With the cost of attending college continuing to rise year-over-year, it can be hard for college students to start saving money for during college into their budgets each month. In fact, college students aren’t the only group that struggles to save; according to a recent survey, 34% of all Americans have nothing set aside in a savings account.
But the earlier in life you get into the habit of saving, the more financially secure you’ll be. Most experts recommend that each of us set aside somewhere between 10-15% of our income each month. But for students with tight budgets, that’s not necessarily doable, especially for those who are getting an early start on paying off student loans. But saving anything at all, no matter how small, can help form a healthy saving habit and create a more secure financial future. Here are a few things college students should consider saving for while they’re still in school.
Building Up a Savings Account
The first step is to just get into the habit of saving anything at all. Of those who are between the ages of 18-24 years old, 72% have less than $1,000 set aside in savings. Meaning they have virtually no financial foothold as they leave college and enter into the next stage of their lives.
And getting started in the “real world” isn’t exactly cheap. There are new costs associated with finding a place to live, acquiring a professional wardrobe, and paying for other expenses such as groceries and utilities. And if you don’t have a job offer as you walk across the graduation stage, no savings means nothing to fall back on.
Even more, it’s important to start adding into a savings account for accidentals. No matter how much we plan ahead, unexpected events will occur. It’s simply a fact of life. And college students and recent grads are no exception to this. If anything, a savings account can be there to act as a rainy day fund in the case your car breaks down, you need to fly home in an emergency, or your job at your first company ends up going through a round of layoffs early on. None of these are out of the question, and it’s important to be prepared.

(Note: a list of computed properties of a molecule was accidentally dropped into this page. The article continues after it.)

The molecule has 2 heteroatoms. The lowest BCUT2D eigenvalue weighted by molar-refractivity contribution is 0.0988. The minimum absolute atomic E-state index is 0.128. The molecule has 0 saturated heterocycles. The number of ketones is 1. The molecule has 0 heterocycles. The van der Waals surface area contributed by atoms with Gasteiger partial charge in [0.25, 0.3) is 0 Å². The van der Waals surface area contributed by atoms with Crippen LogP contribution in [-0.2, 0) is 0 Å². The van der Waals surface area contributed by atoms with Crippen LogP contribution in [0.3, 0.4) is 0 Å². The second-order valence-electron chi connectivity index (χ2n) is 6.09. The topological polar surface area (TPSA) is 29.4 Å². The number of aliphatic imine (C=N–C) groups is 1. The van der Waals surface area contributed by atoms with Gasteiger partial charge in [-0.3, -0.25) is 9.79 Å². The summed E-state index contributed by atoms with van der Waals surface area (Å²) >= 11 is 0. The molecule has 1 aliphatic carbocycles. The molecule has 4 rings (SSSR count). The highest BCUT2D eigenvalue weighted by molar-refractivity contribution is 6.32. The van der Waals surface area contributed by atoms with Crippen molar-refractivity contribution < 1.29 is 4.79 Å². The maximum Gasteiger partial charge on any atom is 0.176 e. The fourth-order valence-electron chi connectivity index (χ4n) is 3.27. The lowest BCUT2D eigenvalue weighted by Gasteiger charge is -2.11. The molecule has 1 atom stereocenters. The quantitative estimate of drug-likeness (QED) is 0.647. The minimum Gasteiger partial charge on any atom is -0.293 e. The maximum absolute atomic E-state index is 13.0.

Saving for a Down Payment on a Starter Home
Most students tend to sign a rental agreement on an apartment rather than signing a mortgage straight out of college. In fact, the median age for a first time home-buyer is 31 years old. But though renting may be a smart decision early on, owning a home is a more financially sound decision in the long run. In fact, a recent report from Zillow shows that those with a mortgage spend less of their income on home payments than those who pay rent. Owning a home also means more control over your space, greater security, and more freedom to make decisions.
And while there are several metropolitan areas with affordable starter home prices, even below $100,000, competition for these homes is high. So it may be wise for young professionals to have more set aside for a down payment than just the average 5%. Additionally, there’s incentive to offer more upfront as a higher down payment can mean a lower monthly mortgage payment. And the earlier you start saving, the more you can have set aside to offer on your down payment.
Setting Up a Retirement Investment Account
It can be challenging for college students to fathom saving for retirement while they’re still in school. After all, retirement is around 40 years away. But those who have the foresight to begin investing into a retirement savings account while still in school have the opportunity to take greater advantage of compound interest.
Compound interest is essentially a way of making your money work for you. As more time passes, you can earn more interest on the money you invest. And on top of that, you’ll earn interest on that interest, hence the term compounding. This means the longer your money has been invested, the more opportunity the interest has to compound and build upon itself, leaving a bigger amount set aside for your golden years.
Though it can be hard to set aside a few dollars each month to save, it’s incredibly important to do so. Having money put away in savings means more opportunity, more freedom on lifestyle decisions, and a more secure financial future.
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